9. Cutting room controversy

Roeg, his editor Graeme Clifford and assistant Rodney Glenn, worked for months on editing the film at Shepperton Studios back in England and were very pleased with the results. Less pleased however were the film’s American distributors, Paramount. Their new head of production, Barry Diller, wanted to make an impression with a hit movie and described Roeg’s film as pornographic when he went to a screening. Instead, British Lion agreed a new deal to distribute The Man Who Fell To Earth in the US with independent cinema entrepreneur Don Rugoff who insisted on a new cut of the film which he oversaw. Rugoff’s cuts made the film incoherent and nonsensical. Roeg had not authorised the edit and was furious.

10. What’s it all about?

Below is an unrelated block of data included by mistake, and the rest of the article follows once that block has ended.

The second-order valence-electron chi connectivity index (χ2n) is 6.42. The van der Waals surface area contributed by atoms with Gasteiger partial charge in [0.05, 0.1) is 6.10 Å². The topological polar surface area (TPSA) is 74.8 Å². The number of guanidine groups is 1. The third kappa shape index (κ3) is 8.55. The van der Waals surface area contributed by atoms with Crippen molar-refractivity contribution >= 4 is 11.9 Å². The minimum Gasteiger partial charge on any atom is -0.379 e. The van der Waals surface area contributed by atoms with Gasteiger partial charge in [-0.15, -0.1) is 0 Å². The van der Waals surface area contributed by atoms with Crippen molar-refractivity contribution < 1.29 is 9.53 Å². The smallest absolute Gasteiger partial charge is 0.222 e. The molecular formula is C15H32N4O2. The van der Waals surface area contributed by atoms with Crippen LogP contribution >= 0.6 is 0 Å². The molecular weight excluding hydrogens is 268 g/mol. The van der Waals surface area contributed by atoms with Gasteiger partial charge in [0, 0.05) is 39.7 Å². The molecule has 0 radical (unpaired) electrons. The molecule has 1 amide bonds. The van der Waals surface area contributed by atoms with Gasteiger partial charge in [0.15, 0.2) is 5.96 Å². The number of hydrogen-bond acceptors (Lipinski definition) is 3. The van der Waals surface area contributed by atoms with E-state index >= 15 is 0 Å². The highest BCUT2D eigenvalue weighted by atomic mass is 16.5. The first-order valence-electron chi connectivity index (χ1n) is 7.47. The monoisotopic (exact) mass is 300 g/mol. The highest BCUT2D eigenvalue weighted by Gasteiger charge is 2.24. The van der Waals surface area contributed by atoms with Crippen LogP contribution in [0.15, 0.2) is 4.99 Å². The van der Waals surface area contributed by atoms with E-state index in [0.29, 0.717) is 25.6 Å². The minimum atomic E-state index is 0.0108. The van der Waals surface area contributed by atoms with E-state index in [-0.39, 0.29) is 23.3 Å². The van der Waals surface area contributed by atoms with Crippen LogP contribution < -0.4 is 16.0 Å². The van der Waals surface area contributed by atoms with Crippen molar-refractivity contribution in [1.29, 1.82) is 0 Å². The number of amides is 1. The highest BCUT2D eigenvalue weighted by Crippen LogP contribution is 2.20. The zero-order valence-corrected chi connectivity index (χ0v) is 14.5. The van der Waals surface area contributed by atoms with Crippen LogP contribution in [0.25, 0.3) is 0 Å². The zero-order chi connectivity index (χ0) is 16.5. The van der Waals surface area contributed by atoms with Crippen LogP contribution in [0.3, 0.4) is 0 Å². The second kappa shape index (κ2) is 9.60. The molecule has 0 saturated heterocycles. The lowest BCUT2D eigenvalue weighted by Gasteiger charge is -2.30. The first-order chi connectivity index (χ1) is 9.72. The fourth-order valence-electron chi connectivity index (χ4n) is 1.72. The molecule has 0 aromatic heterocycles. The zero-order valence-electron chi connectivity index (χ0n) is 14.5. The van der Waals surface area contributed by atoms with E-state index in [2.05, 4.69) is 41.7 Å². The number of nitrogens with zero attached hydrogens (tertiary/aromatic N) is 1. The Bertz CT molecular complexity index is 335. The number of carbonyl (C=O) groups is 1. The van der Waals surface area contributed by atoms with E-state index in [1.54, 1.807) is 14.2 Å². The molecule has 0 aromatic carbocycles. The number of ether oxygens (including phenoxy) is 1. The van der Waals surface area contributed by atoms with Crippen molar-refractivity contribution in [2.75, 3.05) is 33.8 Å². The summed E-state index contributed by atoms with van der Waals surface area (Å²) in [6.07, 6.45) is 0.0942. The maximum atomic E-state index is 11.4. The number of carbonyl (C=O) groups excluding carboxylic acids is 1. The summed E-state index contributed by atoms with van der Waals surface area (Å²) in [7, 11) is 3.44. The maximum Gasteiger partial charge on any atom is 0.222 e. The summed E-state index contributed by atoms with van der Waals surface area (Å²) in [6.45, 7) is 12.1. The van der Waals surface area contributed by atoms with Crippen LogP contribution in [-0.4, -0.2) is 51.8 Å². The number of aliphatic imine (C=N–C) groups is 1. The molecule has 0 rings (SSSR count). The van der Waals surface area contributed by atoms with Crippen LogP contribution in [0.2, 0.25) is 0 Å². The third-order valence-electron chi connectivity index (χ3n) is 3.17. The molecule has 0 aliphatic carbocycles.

Many of the cast and crew were none too sure of what The Man Who Fell to Earth was about, despite seeing it being made from close quarters. Harrison Ellenshaw, in charge of special effects, didn’t get it even after three readings of the script: “Each time I read it I became more confused. I became convinced that Nic Roeg and the producers did not have a clue what was going on as well.” Buck Henry felt the same: “I don’t think I ever understood the film. Scene by scene I kept asking Nic, ‘What is this sequence about? What am I saying? What do the words mean?’ And so very Nic-like, he replied: ‘Ahh, don’t worry about the meaning!’ But this was Nic’s method; let the viewer work out the meaning for themselves. If they could.”


❉  StudioCanal’s new 4k restoration of The Man Who Fell To Earth was released on DVD and Blu-ray in the UK on 10th October by StudioCanal and is part of the ‘Vintage Classics collection’ – showcasing iconic British films, all fully restored and featuring brand new extra content.

❉  The motion picture soundtrack to David Bowie’s ‘The Man Who Fell to Earth’ was released commercially for the very first time, as a two-disc CD/LP set on September 9th from Universal Music Group.

❉  A behind-the-scenes look at the making of the landmark sci-fi movie is also published in September from Unstoppable Cards Limited Editions www.themanwhofelltoearth.co.uk